From the big spaces in living rooms, kitchens and bathrooms, to the less obvious but equally important aspects of lighting, focal points, wall art, reading nooks and stacking books ("I know books are supposed to be for reading and educating and transporting you to another place but they're super good as decoration too..."), Darren has tips to guide you, no matter what your taste or budget allows. He wants us all to find the courage to use colour (a man after my own heart, I don't 'do' white), look at materials we may have never considered, and recognise the opportunities in our own homes. And he does so without preaching any set rules. "When it comes to what is right for you, the only person who can tell you is, well, you."

Easy Luxury is also a visually beautiful book; the wonderful photography by Felix Forest capturing shots as diverse as whole rooms with stunning views, to smaller, elegant vignettes. 

So if your home is suffering from 'greige' paralysis - stuck in a grey and beige holding pattern - or needs a bit of style tweaking, or you are starting from scratch, Darren Palmer's Easy Luxury might just be your solution. 

It is the perfect coffee table book, but not one which will gather dust. You'll want to continually return to its lovely pages of advice, encouragement, style and practicality.

I must thank Darren for being a friendly, engaging bloke on all forms of social media, and for the fact I will never have floppy, unchopped cushions again.
(and nope, I'm not explaining that, you'll have to buy the book!)

Easy Luxury, by Darren Palmer
Murdoch Books, RRP $39.99

Aug 24, 2014

My Favourite Room

Early last week I entered a photo of our kitchen in a My Favourite Room competition with the Better Homes & Gardens tv show, through their Facebook page.

And then I thought no more about it. And planned to think no more about it.

Why, you may ask. I'll tell you why. Because I have uploaded photos of my kitchen, living room, and family room (and on one occasion, my toes soaking in our bathtub, but that's another story) to other sites before in the hope of some sort of response (if not a win, maybe a runner up, or a fourth place, or at least a Highly Commended medal. Hell, I'd even accept a Certificate of Participation, as long as it was laminated) but I've never got a cracker. I've wanted other people to love our place as much as we do (shut up, I'm needy) but have never thought it was up to scratch in designer terms because the rooms eventually featured and applauded (The Chosen Ones) were always white. Often white on white. Occasionally even white on white on white.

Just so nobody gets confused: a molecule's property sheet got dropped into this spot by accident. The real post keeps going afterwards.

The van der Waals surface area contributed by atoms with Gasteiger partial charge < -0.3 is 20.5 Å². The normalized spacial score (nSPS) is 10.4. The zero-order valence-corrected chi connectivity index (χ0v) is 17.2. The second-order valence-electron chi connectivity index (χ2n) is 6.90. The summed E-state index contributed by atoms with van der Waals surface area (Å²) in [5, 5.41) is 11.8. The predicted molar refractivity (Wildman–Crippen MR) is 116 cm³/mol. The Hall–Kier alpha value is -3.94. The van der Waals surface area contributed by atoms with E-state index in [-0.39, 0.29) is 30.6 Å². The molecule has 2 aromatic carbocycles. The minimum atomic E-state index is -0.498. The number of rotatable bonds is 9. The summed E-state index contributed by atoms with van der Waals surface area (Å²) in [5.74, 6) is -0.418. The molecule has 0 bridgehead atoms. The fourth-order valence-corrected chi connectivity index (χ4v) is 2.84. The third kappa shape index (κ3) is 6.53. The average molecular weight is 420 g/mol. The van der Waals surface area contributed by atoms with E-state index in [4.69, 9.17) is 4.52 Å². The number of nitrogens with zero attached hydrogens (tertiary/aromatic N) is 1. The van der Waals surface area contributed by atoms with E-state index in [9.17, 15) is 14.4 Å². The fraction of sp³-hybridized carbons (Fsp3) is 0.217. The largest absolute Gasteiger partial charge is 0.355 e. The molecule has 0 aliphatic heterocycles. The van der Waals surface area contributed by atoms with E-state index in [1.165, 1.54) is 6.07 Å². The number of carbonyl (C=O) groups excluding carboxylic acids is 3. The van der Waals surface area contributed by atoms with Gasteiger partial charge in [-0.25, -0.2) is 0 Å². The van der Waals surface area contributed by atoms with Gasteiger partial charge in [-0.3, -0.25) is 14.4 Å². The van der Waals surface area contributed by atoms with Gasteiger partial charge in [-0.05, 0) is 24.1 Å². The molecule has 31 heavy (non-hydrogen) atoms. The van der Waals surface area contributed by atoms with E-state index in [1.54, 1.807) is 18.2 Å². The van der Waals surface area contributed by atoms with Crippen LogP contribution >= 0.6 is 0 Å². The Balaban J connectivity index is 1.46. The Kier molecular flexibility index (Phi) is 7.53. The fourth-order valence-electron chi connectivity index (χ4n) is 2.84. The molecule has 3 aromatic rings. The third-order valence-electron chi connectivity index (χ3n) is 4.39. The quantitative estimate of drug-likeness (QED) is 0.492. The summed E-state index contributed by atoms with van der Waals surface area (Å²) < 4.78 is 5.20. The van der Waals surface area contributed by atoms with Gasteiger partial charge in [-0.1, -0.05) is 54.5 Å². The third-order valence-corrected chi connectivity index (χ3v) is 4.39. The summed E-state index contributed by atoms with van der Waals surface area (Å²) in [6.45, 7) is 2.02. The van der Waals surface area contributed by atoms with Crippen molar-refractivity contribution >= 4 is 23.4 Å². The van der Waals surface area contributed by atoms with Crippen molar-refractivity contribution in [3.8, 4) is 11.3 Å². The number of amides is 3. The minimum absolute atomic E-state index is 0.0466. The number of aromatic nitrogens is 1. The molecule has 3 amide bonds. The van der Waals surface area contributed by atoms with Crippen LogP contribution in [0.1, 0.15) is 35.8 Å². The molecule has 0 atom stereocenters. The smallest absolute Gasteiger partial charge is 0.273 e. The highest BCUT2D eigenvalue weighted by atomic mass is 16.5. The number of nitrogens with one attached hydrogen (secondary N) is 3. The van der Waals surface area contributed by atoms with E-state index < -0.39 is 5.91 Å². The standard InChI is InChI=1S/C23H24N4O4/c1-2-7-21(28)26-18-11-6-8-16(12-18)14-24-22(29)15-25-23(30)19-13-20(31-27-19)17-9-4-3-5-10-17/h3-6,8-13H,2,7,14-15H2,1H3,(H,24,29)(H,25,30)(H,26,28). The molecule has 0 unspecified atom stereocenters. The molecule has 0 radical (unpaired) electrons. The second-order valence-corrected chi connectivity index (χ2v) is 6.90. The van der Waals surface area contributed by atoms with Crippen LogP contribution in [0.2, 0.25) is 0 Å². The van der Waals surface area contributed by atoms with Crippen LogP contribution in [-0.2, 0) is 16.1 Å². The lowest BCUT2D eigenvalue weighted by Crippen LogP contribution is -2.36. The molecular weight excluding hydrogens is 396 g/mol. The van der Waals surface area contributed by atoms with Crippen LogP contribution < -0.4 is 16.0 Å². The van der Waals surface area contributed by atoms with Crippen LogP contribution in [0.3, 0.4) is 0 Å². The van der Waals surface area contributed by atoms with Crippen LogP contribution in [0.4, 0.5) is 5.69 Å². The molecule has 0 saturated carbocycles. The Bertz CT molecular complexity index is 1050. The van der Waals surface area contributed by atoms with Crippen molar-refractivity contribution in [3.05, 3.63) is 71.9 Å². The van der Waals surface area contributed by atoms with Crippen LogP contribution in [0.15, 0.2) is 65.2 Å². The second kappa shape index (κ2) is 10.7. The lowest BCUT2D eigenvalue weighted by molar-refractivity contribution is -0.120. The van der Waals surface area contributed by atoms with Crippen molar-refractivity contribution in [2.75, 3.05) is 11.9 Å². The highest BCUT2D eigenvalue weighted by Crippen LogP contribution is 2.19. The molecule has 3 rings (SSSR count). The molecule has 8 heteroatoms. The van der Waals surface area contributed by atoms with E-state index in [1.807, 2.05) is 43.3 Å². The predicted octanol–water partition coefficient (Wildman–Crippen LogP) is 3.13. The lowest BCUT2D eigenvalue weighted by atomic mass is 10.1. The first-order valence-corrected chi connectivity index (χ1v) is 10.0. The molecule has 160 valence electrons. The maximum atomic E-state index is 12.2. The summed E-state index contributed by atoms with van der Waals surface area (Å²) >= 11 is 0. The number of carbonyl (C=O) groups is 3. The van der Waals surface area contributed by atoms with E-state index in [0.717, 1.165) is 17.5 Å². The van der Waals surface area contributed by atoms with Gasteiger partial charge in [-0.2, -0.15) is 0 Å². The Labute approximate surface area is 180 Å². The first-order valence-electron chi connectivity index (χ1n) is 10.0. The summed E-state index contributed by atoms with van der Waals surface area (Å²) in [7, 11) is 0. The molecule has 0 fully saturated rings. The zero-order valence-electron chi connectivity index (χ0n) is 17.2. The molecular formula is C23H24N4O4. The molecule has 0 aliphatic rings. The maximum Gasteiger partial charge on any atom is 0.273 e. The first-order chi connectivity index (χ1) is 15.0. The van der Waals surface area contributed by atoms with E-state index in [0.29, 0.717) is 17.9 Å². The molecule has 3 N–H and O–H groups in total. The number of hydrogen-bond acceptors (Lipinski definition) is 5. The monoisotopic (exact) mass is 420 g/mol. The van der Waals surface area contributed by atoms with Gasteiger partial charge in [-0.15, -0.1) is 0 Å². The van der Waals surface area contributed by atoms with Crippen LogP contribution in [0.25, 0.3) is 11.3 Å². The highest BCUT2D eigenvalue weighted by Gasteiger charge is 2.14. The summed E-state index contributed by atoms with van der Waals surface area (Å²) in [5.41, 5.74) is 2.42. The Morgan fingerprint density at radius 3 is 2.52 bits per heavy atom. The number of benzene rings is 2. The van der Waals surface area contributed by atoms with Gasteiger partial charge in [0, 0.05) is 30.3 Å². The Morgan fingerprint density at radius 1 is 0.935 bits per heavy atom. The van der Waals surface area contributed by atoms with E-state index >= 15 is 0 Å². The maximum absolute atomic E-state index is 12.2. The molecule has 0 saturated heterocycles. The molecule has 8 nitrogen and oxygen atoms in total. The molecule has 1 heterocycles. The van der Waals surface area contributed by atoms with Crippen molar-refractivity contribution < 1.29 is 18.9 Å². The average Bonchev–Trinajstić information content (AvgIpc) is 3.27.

I don't have white walls. Or white floors. Or white sofas. Or white linen. Or an all white kitchen. The whitest things in my house are my legs at the end of winter. 

So imagine my surprise when my photo was posted on the Better Homes & Gardens page as one of their five 'top picks of the week'!

Okay, so it's only the first week of the competition which runs for a month, and there'll be plenty more entries once word spreads a bit more, and maybe they only had a total of five entries last week...
I'll totally take that title.

They won't choose winners by number of likes, but HELLOOOOO, I TOLD YOU I'M NEEDY, so you can go LIKE my shot, and look at all five pics (but especially mine, because MINE) HERE AT THIS LINK.

Aug 23, 2014

Happy Weekend!

Catching up with friends.
Board games. 
Movie theatre.

That's the plan, Stan.

Have a good one.